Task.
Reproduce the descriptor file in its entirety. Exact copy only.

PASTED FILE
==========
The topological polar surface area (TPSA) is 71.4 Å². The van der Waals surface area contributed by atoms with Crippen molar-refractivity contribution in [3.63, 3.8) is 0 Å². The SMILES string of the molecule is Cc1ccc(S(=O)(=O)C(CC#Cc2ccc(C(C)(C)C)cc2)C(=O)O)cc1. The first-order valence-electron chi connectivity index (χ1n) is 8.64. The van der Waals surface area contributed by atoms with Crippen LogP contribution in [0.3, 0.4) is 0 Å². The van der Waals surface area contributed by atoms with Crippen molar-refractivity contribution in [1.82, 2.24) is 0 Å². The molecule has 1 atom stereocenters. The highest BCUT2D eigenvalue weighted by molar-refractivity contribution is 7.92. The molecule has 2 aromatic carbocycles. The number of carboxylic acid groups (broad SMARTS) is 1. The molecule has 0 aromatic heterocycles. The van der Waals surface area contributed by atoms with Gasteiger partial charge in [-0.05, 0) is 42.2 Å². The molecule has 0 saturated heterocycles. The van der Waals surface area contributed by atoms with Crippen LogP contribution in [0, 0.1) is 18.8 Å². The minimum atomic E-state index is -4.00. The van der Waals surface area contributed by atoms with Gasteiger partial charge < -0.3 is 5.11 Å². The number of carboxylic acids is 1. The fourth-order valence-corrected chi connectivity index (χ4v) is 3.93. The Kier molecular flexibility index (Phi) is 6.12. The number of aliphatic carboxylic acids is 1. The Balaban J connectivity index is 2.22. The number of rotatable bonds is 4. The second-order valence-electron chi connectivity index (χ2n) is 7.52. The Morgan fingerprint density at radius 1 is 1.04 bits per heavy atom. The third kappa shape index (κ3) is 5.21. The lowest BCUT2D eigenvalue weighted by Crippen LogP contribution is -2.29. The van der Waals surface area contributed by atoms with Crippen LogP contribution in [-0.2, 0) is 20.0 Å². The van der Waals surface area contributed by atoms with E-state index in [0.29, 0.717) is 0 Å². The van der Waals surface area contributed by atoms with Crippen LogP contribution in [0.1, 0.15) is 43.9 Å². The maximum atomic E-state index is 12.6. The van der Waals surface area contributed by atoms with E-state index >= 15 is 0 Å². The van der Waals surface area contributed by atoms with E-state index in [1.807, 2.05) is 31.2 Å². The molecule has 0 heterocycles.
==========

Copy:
The topological polar surface area (TPSA) is 71.4 Å². The van der Waals surface area contributed by atoms with Crippen molar-refractivity contribution in [3.63, 3.8) is 0 Å². The SMILES string of the molecule is Cc1ccc(S(=O)(=O)C(CC#Cc2ccc(C(C)(C)C)cc2)C(=O)O)cc1. The first-order valence-electron chi connectivity index (χ1n) is 8.64. The van der Waals surface area contributed by atoms with Crippen LogP contribution in [0.3, 0.4) is 0 Å². The van der Waals surface area contributed by atoms with Crippen molar-refractivity contribution in [1.82, 2.24) is 0 Å². The molecule has 1 atom stereocenters. The highest BCUT2D eigenvalue weighted by molar-refractivity contribution is 7.92. The molecule has 2 aromatic carbocycles. The number of carboxylic acid groups (broad SMARTS) is 1. The molecule has 0 aromatic heterocycles. The van der Waals surface area contributed by atoms with Gasteiger partial charge in [-0.05, 0) is 42.2 Å². The molecule has 0 saturated heterocycles. The van der Waals surface area contributed by atoms with Crippen LogP contribution in [0, 0.1) is 18.8 Å². The minimum atomic E-state index is -4.00. The van der Waals surface area contributed by atoms with Gasteiger partial charge < -0.3 is 5.11 Å². The number of carboxylic acids is 1. The fourth-order valence-corrected chi connectivity index (χ4v) is 3.93. The Kier molecular flexibility index (Phi) is 6.12. The number of aliphatic carboxylic acids is 1. The Balaban J connectivity index is 2.22. The number of rotatable bonds is 4. The second-order valence-electron chi connectivity index (χ2n) is 7.52. The Morgan fingerprint density at radius 1 is 1.04 bits per heavy atom. The third kappa shape index (κ3) is 5.21. The lowest BCUT2D eigenvalue weighted by Crippen LogP contribution is -2.29. The van der Waals surface area contributed by atoms with Crippen LogP contribution in [-0.2, 0) is 20.0 Å². The van der Waals surface area contributed by atoms with E-state index in [0.29, 0.717) is 0 Å². The van der Waals surface area contributed by atoms with Crippen LogP contribution in [0.1, 0.15) is 43.9 Å². The maximum atomic E-state index is 12.6. The van der Waals surface area contributed by atoms with E-state index >= 15 is 0 Å². The van der Waals surface area contributed by atoms with E-state index in [1.807, 2.05) is 31.2 Å². The molecule has 0 heterocycles.